#3  
Old 08-12-02, 07:58 PM
Gary Larson
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hvac4u - thanks for prompt reply.

1) Correct, boiler is not operating now.
2) I believe that there is a 1/4" rise for every foot. The pipe from the hot water heater to the chimney is 4'. After the draft hood, the pipe rises, and quick look with my measuring tape shows about a 2" rise. which would meet your minimum (as the plumber came in today and inspected it, I assume he would have mentioned that the rise was not sufficient).
3) When I say airtight, I mean the wall that is facing the backyard, where the mice were coming in (and where the exhaust previously was most likely going out). There are two doors leading to the utility room (one from the garage and one from the upstairs) that are not airtight, so there should be a sufficent air coming in through there. Also, with the window in the utility room itself wide open (which I hope to close and not leave open all the time), there should be sufficent air for the draft, but still the exhaust is still not going up the pipe. The water pipes, etc that go through the ceiling of the utility room, etc have holes that are slightly larger than the pipes (which I did not fill, as the mice are not entering that way), so those holes are most likely the way the exhast smells are getting to the rest of the house.
4) When you mention that the chimney may be leaking and thus the smell through the house, I do not believe this is the case, as the exhaust is not being drawn into the chimney at all.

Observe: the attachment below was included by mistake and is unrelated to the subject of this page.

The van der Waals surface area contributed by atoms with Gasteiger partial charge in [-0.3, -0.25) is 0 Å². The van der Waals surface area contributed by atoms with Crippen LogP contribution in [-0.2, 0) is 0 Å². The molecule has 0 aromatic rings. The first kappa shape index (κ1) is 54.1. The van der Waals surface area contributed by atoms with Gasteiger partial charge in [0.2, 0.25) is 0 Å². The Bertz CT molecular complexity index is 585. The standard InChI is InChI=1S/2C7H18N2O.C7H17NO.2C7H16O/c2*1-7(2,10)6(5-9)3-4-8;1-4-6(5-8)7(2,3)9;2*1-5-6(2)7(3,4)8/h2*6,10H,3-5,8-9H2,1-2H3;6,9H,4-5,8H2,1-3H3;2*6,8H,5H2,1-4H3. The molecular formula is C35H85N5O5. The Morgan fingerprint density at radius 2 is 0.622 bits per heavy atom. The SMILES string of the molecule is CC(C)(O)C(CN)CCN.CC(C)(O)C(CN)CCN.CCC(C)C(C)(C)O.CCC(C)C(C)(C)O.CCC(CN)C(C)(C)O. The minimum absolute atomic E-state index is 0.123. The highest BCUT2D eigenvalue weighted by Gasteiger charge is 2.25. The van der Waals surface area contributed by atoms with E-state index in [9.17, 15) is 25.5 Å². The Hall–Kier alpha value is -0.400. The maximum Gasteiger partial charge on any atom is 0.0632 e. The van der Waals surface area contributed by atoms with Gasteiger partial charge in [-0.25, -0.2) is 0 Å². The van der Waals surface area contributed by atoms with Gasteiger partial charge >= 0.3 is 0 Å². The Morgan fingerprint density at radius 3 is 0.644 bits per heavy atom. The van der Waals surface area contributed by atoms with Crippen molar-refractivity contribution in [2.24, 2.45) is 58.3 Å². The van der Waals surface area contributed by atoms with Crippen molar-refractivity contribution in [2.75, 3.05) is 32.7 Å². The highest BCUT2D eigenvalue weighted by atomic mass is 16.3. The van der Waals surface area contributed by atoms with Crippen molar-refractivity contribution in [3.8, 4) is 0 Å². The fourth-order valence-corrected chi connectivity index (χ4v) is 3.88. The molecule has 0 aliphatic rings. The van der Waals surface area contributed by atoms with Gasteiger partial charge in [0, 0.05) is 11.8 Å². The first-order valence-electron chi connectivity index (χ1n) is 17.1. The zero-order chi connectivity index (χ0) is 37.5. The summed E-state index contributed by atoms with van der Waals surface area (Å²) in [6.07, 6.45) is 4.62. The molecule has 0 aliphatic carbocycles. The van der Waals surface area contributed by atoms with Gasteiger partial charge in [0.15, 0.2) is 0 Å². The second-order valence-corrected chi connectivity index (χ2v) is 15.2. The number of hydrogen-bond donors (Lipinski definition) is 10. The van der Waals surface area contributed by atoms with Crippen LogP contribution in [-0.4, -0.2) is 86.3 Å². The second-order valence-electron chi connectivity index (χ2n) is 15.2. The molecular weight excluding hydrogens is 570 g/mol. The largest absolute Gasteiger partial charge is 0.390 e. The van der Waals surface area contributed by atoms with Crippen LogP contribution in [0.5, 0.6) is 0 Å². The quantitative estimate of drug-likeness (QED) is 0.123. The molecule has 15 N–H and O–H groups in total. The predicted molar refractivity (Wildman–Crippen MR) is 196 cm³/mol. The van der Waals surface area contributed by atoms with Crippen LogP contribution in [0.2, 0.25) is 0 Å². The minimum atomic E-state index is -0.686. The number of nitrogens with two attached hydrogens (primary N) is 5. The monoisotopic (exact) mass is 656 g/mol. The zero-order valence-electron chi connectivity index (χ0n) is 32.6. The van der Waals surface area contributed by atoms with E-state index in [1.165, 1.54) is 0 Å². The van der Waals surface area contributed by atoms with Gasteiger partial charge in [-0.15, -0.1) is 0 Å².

5) The installer/main plumber of both the hot water heater and boiler is away, and thus I got the backup to look at the unit. I am hoping to speak to him when he gets back.
6) Any idea how much a new liner installed would run me? My wife made an appointment with the Chimney Doctor, the guy who cleaned our fireplace/wood burning chimney (this is separate from the hot water heater/boiler chimney). The appointment is this Thurs, but my main plumber (the guy who installed the units) comes back from vacation next week. I am concerned that the chimney guy will push for a new liner, whereas the plumber may have a more economical solution, but I will not get to speak to the plumber till after my appointment w/ the chimney guy.

Any ideas??
 
  #4  
Old 08-13-02, 06:46 AM
Gary Larson
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Photos attached

HVAC4U, anyone else out there,

I took some photos of the draft hood, and a friend (who is not a plumber but is quite handy) suggested that the gap (perhaps an inch?) was too high up, and that the hood should be lowered. Is there code that states how low a draft hood should be to encourage draft, yet not too high so that fumes don't escape?
 
  #5  
Old 08-13-02, 07:11 AM
Gary Larson
Visiting Guest
Posts: n/a
Photos attached

HVAC4U, anyone else out there,

I took some photos of the draft hood, and a friend (who is not a plumber but is quite handy) suggested that the gap (perhaps an inch?) was too high up, and that the hood should be lowered. Is there code that states how low a draft hood should be to encourage draft, yet not too high so that fumes don't escape?